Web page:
5 PR Stories that got us talking this week
From floating monkeys, the BBC’s recipe for disaster to David Beckham joining Sine Qua Non (yes, really!), Stuart Owen (@stu_owen_auto) looks back at the PR stories that have made the headlines this week.
Monkeying around on Monday
The week started with something floating down the River Thames. It wasn’t a message in a bottle, nor was it another outlandish tourist boat; it was… an oversized green monkey! That’s right; PG Tips floated the six-metre-tall statue of their infamous monkey down the Thames to raise awareness of a ‘green paper’ report to be published by PG Tips to promote its green tea project.
The floating ape was made up of 110,486 plastic leaves, and caused quite a stir amongst those who thought they had seen the end to PR stunts on the Thames following previous campaigns by Airbnb, eBay, and The National Lottery to name but a few. In my opinion, if it gets people talking about it and turns a few heads then it’s doing its job. But among the vast array of other PR stunts, brands are going to have to try harder to make sure they stand out and offer something different from other river clutter.
From one company trying to make a scene on water, to another who has drawn attention on land. The Government Communications Headquarters (GCHQ) joined Twitter on Monday allowing us to follow an organisation that has been following us for years. Naturally, the organisation’s appearance on Twitter has opened them up to a certain amount of abuse (just ask @Number10gov about that), but on the whole it seems to have gone down well. In fact, the GCHQ might even have a bit of humour, making sure that @007 was one of the first accounts they followed.
A Recipe for Trouble
On Tuesday, we were worried for our paellas and pavlovas as the news of the BBC archiving 10,000 popular recipes from their BBC Food website hit the social media hoards like a stale muffin hitting the Saturday Kitchen floor. All was not quite as it seemed though, the BBC played the ‘everyone feel sorry for us’ card by being forced to remove their recipes following the release of a government white paper stating that the BBC was hurting its commercial rivals by moving beyond their news remit.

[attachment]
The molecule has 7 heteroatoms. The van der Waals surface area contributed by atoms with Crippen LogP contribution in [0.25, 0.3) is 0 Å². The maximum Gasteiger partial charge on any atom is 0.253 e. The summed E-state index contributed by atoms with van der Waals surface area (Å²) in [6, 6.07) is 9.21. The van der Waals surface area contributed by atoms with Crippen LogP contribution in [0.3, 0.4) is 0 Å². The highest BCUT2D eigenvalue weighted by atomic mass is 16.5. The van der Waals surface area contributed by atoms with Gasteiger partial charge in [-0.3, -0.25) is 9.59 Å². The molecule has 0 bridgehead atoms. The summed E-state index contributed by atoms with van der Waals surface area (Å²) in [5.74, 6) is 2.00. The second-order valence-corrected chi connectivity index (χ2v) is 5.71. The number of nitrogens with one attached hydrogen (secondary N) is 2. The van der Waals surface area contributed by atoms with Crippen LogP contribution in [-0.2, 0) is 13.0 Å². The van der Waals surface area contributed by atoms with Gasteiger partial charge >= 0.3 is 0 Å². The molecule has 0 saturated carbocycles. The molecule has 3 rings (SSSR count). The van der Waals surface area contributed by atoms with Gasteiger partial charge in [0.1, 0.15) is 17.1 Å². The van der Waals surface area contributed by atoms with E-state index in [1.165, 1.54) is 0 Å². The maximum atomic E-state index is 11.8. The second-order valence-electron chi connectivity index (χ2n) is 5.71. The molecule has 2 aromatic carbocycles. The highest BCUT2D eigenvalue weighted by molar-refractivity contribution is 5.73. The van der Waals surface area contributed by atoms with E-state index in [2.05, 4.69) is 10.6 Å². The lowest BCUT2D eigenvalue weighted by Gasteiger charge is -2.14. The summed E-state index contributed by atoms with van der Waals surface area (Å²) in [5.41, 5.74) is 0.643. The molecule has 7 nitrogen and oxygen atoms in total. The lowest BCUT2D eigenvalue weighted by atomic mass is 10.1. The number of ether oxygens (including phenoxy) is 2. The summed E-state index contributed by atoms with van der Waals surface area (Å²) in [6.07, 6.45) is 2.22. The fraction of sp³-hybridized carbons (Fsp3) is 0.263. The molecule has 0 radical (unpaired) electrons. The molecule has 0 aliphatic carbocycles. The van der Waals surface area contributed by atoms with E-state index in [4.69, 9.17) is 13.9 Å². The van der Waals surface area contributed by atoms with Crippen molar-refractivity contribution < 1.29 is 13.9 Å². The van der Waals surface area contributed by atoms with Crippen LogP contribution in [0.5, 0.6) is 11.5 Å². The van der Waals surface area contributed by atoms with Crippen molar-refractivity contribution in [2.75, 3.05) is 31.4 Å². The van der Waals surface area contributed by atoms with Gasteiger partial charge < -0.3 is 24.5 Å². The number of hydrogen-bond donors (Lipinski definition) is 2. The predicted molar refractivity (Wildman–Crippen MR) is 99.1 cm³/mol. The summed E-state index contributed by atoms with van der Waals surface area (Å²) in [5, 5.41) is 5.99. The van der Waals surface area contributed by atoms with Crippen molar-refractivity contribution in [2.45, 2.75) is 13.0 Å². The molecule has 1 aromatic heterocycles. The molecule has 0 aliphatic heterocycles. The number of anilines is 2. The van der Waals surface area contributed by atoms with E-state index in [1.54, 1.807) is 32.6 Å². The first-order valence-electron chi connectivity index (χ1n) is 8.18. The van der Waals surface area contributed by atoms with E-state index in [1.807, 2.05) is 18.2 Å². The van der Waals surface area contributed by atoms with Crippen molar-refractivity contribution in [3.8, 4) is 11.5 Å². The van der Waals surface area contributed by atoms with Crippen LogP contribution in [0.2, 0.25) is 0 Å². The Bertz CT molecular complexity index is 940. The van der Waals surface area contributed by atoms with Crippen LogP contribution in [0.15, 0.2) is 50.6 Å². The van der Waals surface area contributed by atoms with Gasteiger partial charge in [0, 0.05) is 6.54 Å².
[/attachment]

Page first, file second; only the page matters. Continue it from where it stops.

Following the public outcry, the BBC announced that most of the recipes would be migrated to the BBC Good Food website rather than the original BBC Food site. The cynic in me thinks this all sounds a bit fishy. They’ve certainly received a lot of coverage for the Good Food site as a result…
Beckham joins Sine Qua Non
On a more positive note Sine Qua Non was once again on the lips and fingertips of David Beckham on Wednesday evening as he announced that he has joined the family. Alas, it’s not our Sine Qua Non family.
The global superstar is often seen at the Sine Qua Non winery, with regular updates on his Instagram account. David, you’d be welcome to visit this Sine Qua Non family anytime…
Ryanair’s Brexit Special
Finally, a small PR stunt that caught that eye on Thursday morning was that of Ryanair. They announced special fares for British expats flying back home on the 22nd and 23rd June to vote in the EU referendum. The company has made it clear that the UK should stay in the EU and wants to get as many expats over to the UK to make sure that they voice this through their votes. Ryanair isn’t the only company to stand up and be heard when it comes to the referendum, Microsoft and Hewlett Packard have made it clear on where they stand, with Microsoft reportedly emailing their employees this week to strongly advise which way they should vote. With less than five weeks until the referendum, I think we are going to see far more companies become outspoken and defiant on their position in the run up to the vote.
Watch this space for more politically directed PR stunts – hopefully not floating down the Thames!